Demon consciousness is far more elaborate, refined, and aesthetic (you might say) than human consciousness. In fact, demons are as far above humans, consciousness-wise, as humans are above animals; and their opinion of us is about like our opinion of animals. On the other hand, they are even nastier and more uptight than humans are (further separated from the Spirit). Actually, they're pretty slimy and sleazy The point is that it's the demons who taught us how to lie, and the lie is what makes modern society, which is a pack of lies, possible. When good faith and mutual respect are gone, contracts and lists of duties and obligations are necessary.

Humans, guided by their demon mentors, intuitively perceived that a greater degree of mind would result from a greater sense of separatedness. And so, over millennia, by painful trial and error, they tried different experiments in separatedness. Agriculture was the big move, and then it got into greater degrees of division of labor and social complexity. Humankind went on a rambling, meandering walk for several thousand years. And it discovered that any separatedness which depends upon denial of true feelings will only lead to self-hatred and self-destruction.

And now, at this time, humankind has pretty much reached the limits of waking consciousness, having cut itself off from its very roots in dream consciousness. It will now enter into lucid dreaming. Dream consciousness is too erratic and mutable; waking consciousness is too ordered and routinized. Only in lucid dreaming do we have a healthy balance of mind and feeling working together (instead of one dominating the other). Lucid dreaming is the true union of reason and direct feeling – it is our true estate and destiny. It is the reason why humankind, at the time of the invention of agriculture, explored and refined waking consciousness. At that time waking consciousness was to humankind what lucid dreaming is to us today: a new frontier to explore and develop.



Professional Reviews

Diamond Fire Magazine – Joseph Polansky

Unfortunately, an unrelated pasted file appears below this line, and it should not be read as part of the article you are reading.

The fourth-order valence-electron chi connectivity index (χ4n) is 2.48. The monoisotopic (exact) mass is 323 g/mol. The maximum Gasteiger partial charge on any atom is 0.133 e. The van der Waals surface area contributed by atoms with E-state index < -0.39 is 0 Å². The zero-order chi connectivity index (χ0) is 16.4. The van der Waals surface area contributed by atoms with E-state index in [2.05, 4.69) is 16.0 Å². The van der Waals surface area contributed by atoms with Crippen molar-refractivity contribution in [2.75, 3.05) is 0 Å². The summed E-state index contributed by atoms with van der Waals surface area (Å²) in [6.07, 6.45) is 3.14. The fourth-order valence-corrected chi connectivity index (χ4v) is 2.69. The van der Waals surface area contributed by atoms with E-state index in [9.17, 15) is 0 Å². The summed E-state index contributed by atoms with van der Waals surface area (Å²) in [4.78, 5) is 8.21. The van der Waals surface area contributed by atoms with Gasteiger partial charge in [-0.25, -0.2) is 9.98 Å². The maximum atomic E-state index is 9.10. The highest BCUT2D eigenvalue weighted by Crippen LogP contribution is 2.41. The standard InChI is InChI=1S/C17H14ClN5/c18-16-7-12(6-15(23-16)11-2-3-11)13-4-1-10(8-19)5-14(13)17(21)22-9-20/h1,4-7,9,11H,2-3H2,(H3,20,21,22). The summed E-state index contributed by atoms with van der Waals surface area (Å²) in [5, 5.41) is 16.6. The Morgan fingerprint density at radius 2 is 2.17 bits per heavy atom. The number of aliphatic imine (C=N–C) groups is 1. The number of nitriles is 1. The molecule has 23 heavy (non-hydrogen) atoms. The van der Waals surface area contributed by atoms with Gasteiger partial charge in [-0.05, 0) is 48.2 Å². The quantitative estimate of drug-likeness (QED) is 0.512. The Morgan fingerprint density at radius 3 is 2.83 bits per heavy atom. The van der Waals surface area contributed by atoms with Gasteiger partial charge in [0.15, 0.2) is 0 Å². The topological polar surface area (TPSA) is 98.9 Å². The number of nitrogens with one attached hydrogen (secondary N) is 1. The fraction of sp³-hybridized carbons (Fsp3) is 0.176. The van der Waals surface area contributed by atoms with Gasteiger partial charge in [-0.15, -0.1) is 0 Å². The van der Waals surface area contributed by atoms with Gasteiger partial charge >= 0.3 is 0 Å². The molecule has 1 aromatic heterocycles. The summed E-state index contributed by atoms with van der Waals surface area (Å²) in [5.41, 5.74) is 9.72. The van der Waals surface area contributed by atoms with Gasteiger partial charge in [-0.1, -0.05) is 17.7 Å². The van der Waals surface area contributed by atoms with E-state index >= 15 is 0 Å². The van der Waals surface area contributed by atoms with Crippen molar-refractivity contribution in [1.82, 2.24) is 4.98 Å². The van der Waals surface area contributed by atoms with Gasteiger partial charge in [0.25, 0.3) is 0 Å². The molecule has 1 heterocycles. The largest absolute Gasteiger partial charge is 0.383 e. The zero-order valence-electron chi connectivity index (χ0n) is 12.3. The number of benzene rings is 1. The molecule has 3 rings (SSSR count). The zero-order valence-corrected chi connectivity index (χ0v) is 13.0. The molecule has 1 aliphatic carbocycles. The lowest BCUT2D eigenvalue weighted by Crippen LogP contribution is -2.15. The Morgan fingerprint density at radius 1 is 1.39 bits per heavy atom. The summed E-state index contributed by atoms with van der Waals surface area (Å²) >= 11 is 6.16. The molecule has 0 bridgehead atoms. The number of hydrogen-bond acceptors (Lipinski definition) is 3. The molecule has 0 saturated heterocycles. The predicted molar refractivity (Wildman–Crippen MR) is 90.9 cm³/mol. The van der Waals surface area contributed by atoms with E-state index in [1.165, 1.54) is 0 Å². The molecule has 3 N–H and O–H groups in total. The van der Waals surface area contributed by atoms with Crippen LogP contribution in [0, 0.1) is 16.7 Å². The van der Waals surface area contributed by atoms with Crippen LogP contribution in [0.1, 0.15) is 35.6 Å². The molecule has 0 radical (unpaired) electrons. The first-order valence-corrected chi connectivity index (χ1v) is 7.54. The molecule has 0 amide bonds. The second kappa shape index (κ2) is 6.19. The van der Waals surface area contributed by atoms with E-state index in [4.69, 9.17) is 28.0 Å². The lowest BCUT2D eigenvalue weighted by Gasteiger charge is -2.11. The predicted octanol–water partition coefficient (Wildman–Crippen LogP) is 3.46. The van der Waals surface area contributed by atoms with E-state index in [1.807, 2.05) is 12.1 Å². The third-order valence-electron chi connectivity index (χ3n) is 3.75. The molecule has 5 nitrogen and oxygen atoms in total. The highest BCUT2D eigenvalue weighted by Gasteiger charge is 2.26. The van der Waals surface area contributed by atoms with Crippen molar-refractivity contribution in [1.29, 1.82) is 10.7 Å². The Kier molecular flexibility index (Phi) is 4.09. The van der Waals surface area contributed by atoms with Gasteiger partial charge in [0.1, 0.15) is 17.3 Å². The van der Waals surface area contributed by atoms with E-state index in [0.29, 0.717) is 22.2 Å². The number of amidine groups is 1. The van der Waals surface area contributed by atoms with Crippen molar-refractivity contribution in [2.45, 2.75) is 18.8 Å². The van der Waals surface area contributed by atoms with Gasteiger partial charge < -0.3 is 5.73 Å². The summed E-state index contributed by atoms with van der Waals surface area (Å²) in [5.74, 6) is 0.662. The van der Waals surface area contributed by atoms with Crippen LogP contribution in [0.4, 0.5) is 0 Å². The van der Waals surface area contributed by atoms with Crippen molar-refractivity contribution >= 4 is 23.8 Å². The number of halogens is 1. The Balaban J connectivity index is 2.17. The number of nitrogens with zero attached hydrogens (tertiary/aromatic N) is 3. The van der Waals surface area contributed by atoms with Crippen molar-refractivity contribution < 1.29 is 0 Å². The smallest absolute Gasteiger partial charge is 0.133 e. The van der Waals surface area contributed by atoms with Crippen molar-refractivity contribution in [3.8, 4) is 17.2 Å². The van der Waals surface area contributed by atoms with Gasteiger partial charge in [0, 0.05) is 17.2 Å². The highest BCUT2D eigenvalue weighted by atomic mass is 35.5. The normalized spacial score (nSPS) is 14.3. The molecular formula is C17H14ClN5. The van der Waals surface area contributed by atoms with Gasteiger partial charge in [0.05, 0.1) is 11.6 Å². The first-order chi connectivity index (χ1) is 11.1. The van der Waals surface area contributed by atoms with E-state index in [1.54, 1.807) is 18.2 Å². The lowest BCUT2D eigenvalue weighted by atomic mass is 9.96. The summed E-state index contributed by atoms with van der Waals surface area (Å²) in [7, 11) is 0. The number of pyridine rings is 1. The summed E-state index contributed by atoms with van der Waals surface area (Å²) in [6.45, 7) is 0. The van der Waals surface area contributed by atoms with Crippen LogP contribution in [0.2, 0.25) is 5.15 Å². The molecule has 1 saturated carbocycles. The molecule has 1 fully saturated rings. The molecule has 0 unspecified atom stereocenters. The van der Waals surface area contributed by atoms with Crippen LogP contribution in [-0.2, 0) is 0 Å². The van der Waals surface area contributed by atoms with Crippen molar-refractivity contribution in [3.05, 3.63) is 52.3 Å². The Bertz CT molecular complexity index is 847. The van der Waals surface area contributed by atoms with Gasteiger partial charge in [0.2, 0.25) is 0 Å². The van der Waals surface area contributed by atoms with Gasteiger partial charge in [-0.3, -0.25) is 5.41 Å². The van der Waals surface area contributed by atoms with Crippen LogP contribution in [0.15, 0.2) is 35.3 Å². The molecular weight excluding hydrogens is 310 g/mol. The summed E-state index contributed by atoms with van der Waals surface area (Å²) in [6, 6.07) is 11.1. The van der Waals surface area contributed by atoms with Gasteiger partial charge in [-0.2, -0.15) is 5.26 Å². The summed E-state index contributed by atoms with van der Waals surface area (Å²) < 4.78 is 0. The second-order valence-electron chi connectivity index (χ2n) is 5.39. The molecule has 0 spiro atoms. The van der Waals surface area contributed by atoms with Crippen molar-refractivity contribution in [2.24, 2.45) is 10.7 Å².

Steady Diamond Fire readers are well acquainted with the genius of Bob Makransky. He has been a steady contributor for years. At times he is iconoclastic, at other times infuriating – but always, invariably, illuminating. This is someone who does his homework and knows whereof he writes.

Thought Forms is an interesting mixture. It starts off as a treatise on the planet Mercury and winds up taking us on an excursion through the psychic and mental worlds. The book should appeal to astrologers and non-astrologers alike.

Chapter I – The Synodic Cycle of Mercury, is a must reading for the astrologer or serious astrological student. After reading this, you will never look at Mercury in the horoscope in the same way. One Mercury conjunction (even in the same sign and house) is not the same as another; Mercury oriental is read differently from Mercury occidental; Mercury at his greatest eastern elongation is not the same as at his greatest western elongation; Mercury at stationary retrograde is not the same as stationary direct. All of these nuances of the Mercury cycle are discussed in depth with interpretations given. This is meaty “essence knowledge” that is worth taking into meditation and testing. Of itself, this chapter is worth the price of the book.

The rest of the book is devoted to an analysis of our mental functions – both conscious and subconscious. Here the book would appeal to non-astrologers as you don’t need much astrological knowledge to understand it. It’s a beautiful description of the inner world. He deals with thought forms and how to deal with them, active imagination, visualization, black and white magic and exorcism. It is all vintage Makransky – written in an original and often iconoclastic style. We might not agree with every little thing he says, but we sure enjoy the read.

Highly recommendable.


Considerations Magazine – Ken Gillman
The author discusses the theory of thought forms from four very different perspectives: astrological, psychological, metaphysical and magical. He interprets the different phases of Mercury’s synodic cycle in terms of the natal chart and its progressions and transits. Six major signposts of Mercury’s cycle are distinguished: the Inferior and Superior conjunctions, the western and eastern greatest elongations, and the direct and retrograde stations. There are clear explanations of how different people tend to react, particularly how they think and make decisions, when born within a degree or two of these important markers, and also for those born between each pair in the sequence – producing twelve different thinking types. There are also clear instructions for determining which type an individual is, together with a listing of the times and dates of the six marking points over the period 1900 – 2050.